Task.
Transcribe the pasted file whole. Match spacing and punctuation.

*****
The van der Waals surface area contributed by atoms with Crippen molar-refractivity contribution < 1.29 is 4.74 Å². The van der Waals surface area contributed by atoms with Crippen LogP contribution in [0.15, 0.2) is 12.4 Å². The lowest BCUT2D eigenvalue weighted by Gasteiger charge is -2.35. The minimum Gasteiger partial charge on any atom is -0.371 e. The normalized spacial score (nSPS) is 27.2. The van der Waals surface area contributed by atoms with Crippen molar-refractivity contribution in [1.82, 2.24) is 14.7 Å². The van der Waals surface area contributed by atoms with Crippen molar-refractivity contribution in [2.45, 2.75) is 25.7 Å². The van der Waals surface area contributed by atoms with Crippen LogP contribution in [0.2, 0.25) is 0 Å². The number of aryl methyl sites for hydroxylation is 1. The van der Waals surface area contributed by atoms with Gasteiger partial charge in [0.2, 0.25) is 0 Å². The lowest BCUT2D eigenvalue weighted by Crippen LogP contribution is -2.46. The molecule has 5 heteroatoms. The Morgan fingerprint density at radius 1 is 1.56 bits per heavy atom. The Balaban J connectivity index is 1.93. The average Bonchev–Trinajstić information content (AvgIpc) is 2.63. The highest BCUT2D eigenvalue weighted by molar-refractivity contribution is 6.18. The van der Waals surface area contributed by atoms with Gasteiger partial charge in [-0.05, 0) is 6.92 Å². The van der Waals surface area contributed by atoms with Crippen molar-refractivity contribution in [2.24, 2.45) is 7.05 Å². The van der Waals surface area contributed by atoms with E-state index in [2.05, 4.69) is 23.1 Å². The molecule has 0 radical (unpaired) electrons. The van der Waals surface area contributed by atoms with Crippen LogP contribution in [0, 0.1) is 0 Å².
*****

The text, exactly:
The van der Waals surface area contributed by atoms with Crippen molar-refractivity contribution < 1.29 is 4.74 Å². The van der Waals surface area contributed by atoms with Crippen LogP contribution in [0.15, 0.2) is 12.4 Å². The lowest BCUT2D eigenvalue weighted by Gasteiger charge is -2.35. The minimum Gasteiger partial charge on any atom is -0.371 e. The normalized spacial score (nSPS) is 27.2. The van der Waals surface area contributed by atoms with Crippen molar-refractivity contribution in [1.82, 2.24) is 14.7 Å². The van der Waals surface area contributed by atoms with Crippen molar-refractivity contribution in [2.45, 2.75) is 25.7 Å². The van der Waals surface area contributed by atoms with Crippen LogP contribution in [0.2, 0.25) is 0 Å². The number of aryl methyl sites for hydroxylation is 1. The van der Waals surface area contributed by atoms with Gasteiger partial charge in [0.2, 0.25) is 0 Å². The lowest BCUT2D eigenvalue weighted by Crippen LogP contribution is -2.46. The molecule has 5 heteroatoms. The Morgan fingerprint density at radius 1 is 1.56 bits per heavy atom. The Balaban J connectivity index is 1.93. The average Bonchev–Trinajstić information content (AvgIpc) is 2.63. The highest BCUT2D eigenvalue weighted by molar-refractivity contribution is 6.18. The van der Waals surface area contributed by atoms with Gasteiger partial charge in [-0.05, 0) is 6.92 Å². The van der Waals surface area contributed by atoms with Crippen molar-refractivity contribution in [2.24, 2.45) is 7.05 Å². The van der Waals surface area contributed by atoms with E-state index in [2.05, 4.69) is 23.1 Å². The molecule has 0 radical (unpaired) electrons. The van der Waals surface area contributed by atoms with Crippen LogP contribution in [0, 0.1) is 0 Å².